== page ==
“States that have traditionally had little interest or influence in Latin America have become important actors in the last decade, especially at the behest of the self-proclaimed Bolivarian States, which seek to establish this block of ’21st Century Socialism,’ led by Venezuela’s Hugo Chavez. It includes Rafael Correa from Ecuador, Evo Morales from Bolivia, and Daniel Ortega from Nicaragua,” said the national security consultant.

He also said, “Several hundred Iranian citizens have received Ecuadorian identity cards, which allows them to travel to many places in Latin America. Ecuador, Venezuela, Bolivia, and Nicaragua have granted passports to Iranian citizens, thereby enabling these people to travel in almost untraceable ways.” 

A November 2015 report by the prestigious Friends of Israel Initiative states that “during the period 2005-2014, Iran’s main form of expansion in the region came from investments and joint initiatives with some Latin American countries, especially ALBA members.”

“The good relationship with Ecuador began to develop after Rafael Correa took office, and, in 2008, 25 bilateral agreements were signed to facilitate trade and finance civil projects that Ecuador needed,” the report continues.

The Friends of Israel Initiative document states that “Ecuador abstained from voting on a resolution in March 2013 at the UN Human Rights Council condemning Iran for its poor record of respect for human rights.” Ecuador’s different positions on this issue when Maria Fernanda Espinosa led her country’s mission to the UN in Geneva stand out: she did not condemn terrorism but instead criticized Israel and the United States.

Finally, there is Espinosa’s husband, the Nicaraguan Eduardo Mangas. From being a high official of Daniel Ortega’s authoritarian regime in Nicaragua, Mangas went on to assume the general secretariat of Lenin Moreno’s presidency. He resigned on 11th December 2017 after an audiotape was leaked, where he was talking about corruption during Rafael Correa’s government. Although Mangas has had to appear in the Attorney General’s Office because of the implications of the leaked audio, he avoided attending the hearings on several occasions.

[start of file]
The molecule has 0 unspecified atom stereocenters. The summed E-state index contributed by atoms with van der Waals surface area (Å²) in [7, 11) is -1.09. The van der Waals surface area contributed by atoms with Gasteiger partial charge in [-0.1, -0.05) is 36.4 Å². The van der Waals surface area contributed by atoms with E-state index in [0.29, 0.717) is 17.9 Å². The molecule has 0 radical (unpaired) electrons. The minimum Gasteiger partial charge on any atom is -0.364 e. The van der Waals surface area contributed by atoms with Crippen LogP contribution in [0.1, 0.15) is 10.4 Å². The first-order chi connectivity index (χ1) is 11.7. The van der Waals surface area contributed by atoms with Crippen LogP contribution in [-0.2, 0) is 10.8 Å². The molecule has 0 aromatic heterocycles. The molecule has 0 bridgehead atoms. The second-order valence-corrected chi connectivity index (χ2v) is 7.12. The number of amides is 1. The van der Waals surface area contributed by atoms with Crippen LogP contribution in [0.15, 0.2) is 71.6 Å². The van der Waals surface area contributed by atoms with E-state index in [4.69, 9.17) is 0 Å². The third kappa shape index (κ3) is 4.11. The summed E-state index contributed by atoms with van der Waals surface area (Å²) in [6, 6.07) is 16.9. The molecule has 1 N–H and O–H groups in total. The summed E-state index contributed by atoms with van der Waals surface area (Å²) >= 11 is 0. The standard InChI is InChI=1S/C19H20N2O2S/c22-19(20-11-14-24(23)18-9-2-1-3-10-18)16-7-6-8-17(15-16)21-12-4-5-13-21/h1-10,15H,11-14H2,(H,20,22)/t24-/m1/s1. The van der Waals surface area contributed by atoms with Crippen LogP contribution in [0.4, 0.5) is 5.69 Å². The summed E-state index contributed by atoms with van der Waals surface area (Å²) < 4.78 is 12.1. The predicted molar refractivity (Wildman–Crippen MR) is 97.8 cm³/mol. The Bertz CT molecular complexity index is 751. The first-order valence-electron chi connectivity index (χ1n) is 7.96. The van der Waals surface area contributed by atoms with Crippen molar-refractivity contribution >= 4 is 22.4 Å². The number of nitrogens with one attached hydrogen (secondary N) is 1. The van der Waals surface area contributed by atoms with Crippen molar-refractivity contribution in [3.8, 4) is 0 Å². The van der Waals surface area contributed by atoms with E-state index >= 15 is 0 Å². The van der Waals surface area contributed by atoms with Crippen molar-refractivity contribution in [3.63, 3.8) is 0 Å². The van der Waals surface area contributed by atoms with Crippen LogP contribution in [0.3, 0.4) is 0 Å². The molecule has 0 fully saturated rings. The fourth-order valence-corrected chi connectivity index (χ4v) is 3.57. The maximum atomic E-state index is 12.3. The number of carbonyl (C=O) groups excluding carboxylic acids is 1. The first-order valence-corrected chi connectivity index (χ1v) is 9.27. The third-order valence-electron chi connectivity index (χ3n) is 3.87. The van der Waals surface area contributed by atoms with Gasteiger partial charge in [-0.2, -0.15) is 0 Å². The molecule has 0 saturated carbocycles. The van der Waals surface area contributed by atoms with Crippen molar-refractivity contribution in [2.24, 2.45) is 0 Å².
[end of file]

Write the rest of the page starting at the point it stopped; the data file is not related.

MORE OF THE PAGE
All these scandals and the noise around Maria Fernanda Espinosa resulted in a political trial against her from the Control Commission of the National Assembly of Ecuador. There are many accusations.

“Espinosa did not fulfill her functions as Minister of Foreign Affairs and Human Mobility in the management of the crisis of the northern border with Colombia. Furthermore, she was responsible for the kidnapping and subsequent death of three journalists from El Comercio. The irregularities in the asylum process and the subsequent nationalization of Julian Assange. And the situation of Ecuadorians residing in Venezuela,” said more than fifty assembly members who supported the trial against the former foreign minister. They also refer to the misuse and mishandling of public funds.

The trial was held in June of this year and even had the support of assembly members of Rafael Correa’s own party, PAIS Alliance. Eventually, Espinosa was not condemned, and, as we read in the GK media, she was able to “escape her political death” thanks to the fact that those who promoted the trial lacked five votes, which were necessary to condemn her. Of the 125 assembly members present, 87 voted in favor, 36 abstained from voting, and only two voted against denouncing her. She was saved.

And it goes on. Stubborn to move forward, someone who has evidently become a piece of obscure interests now tried to go to the Secretary-General of the Organization of American States. She is backed by ALBA, that group that Farrah accused of becoming a criminal organization. It is undoubtedly an ally of Castroism and Chavism, and therefore related to a more significant and much more dangerous cause: transnational crime. The abolition of the democratic system in the region. It is clear: the ideology of corruption is now infiltrating the OAS.